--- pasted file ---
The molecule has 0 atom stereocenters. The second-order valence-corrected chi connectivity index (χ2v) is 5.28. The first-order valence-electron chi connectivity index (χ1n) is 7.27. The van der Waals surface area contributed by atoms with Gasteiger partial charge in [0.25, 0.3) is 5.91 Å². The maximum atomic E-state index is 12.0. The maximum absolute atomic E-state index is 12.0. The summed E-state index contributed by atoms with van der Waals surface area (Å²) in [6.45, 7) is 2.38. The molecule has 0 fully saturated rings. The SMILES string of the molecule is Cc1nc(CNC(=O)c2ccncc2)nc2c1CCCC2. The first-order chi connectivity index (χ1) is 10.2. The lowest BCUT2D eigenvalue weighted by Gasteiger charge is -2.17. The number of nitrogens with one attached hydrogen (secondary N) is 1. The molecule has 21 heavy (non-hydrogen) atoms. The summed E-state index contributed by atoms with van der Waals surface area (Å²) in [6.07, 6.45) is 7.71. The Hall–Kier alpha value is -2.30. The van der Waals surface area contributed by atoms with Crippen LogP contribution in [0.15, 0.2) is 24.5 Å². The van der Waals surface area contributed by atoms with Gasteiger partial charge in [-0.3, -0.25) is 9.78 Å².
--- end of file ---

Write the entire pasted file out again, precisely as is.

The molecule has 0 atom stereocenters. The second-order valence-corrected chi connectivity index (χ2v) is 5.28. The first-order valence-electron chi connectivity index (χ1n) is 7.27. The van der Waals surface area contributed by atoms with Gasteiger partial charge in [0.25, 0.3) is 5.91 Å². The maximum atomic E-state index is 12.0. The maximum absolute atomic E-state index is 12.0. The summed E-state index contributed by atoms with van der Waals surface area (Å²) in [6.45, 7) is 2.38. The molecule has 0 fully saturated rings. The SMILES string of the molecule is Cc1nc(CNC(=O)c2ccncc2)nc2c1CCCC2. The first-order chi connectivity index (χ1) is 10.2. The lowest BCUT2D eigenvalue weighted by Gasteiger charge is -2.17. The number of nitrogens with one attached hydrogen (secondary N) is 1. The molecule has 21 heavy (non-hydrogen) atoms. The summed E-state index contributed by atoms with van der Waals surface area (Å²) in [6.07, 6.45) is 7.71. The Hall–Kier alpha value is -2.30. The van der Waals surface area contributed by atoms with Crippen LogP contribution in [0.15, 0.2) is 24.5 Å². The van der Waals surface area contributed by atoms with Gasteiger partial charge in [-0.3, -0.25) is 9.78 Å².